I reviewed some of these arguments a couple of weeks ago in the blogs review on the expansionary effect of bond vigilantes. Early this week, Paul Krugman aired a new paper detailing his view on the subject.

Paul Krugman writes that a loss of foreign confidence produces a sudden stop – a sharp decline in the capital account. This must necessarily be matched by an equally sharp rise in the current account. But the mechanism of the required rise in the current account is crucially dependent on the currency regime. Under fixed rates, interest rates must rise enough to achieve the current account change through import compression. Under floating rates, the adjustment takes place through depreciation and export growth. As a result, a shock that is contractionary under fixed rates or a common currency is actually expansionary under floating rates.

Antonio Fatas writes that his argument is that in cases where countries have been running large current account deficit for years, a sudden stop of capital could be contractionary.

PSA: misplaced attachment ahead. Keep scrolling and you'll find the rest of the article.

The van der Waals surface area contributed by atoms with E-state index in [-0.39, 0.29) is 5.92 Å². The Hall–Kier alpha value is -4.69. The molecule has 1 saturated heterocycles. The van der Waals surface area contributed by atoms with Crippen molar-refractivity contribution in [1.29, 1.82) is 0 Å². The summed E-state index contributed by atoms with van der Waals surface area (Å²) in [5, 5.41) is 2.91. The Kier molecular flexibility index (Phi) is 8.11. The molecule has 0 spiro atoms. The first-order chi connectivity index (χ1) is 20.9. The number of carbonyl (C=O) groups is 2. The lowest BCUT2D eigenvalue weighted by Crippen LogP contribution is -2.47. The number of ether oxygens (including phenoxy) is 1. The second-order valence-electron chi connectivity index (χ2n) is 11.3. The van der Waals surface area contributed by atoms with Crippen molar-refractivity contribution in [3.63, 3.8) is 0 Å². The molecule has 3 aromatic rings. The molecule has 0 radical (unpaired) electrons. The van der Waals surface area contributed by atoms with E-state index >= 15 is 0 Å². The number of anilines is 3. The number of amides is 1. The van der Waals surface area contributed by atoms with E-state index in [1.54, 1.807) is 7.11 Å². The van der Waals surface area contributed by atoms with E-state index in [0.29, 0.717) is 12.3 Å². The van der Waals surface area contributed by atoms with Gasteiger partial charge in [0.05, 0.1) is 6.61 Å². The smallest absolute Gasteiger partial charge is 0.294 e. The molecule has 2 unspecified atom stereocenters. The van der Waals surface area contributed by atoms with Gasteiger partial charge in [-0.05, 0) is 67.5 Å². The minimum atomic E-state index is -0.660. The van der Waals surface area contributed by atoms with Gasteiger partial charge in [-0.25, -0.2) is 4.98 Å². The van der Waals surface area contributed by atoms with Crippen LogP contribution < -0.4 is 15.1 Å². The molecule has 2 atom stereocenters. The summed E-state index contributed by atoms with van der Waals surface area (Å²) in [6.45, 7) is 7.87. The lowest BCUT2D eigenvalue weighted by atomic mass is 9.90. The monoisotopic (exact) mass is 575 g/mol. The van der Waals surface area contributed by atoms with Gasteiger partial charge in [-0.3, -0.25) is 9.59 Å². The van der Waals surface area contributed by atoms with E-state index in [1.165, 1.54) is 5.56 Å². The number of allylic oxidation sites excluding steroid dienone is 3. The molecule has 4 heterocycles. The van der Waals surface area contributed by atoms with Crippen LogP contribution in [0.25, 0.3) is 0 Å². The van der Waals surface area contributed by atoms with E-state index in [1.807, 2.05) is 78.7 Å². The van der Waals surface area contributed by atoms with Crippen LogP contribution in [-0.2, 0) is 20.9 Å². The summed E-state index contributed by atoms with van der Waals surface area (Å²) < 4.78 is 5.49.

Brad DeLong writes the mechanism through which a sudden-stop can be contractionary does not apply to the industrialized economies of peripheral Europe in 2007. In a sudden stop, the central bank can make the economy awash in liquidity–it can credibly commit to keep the short-term safe nominal interest rate is at zero until the end of time–swap out cash and pull in bonds with abandon–and this will have no effect on the economy’s real equilibrium. Why not? Because in a sudden stop, on the relevant margin government-printed cash is as unsatisfactory an asset as government bonds: it is not that people want to dump government bonds for cash or for foreign securities, it is that people want to dump both government bonds and cash for foreign securities, and also that economic chaos is so great that foreigners are unwilling to increase the amount of their own currencies they trade for either currently-produced domestic goods and services or domestically-located property. But that requires an extraordinary degree of dysfunction: not just a reduction in foreign exchange speculators’ views of the long-term fundamental value of the currency, but a shutting-down of all margins on which changes in present and expected future monetary policy have any effect on the long-term real interest rate, and on which changes in the exchange rate drive changes in foreign purchases of anything domestic. There are countries and eras in which this sudden-stop mechanism is at work–where monetary policy loses its ability to affect domestic real interest rates and where economic chaos means that exchange-rate depreciation no longer leads to greater foreign purchases of either currently-produced goods or domestically-located assets–but those are countries with very large foreign currency-denominated debts and countries already near the edge of hyperinflation.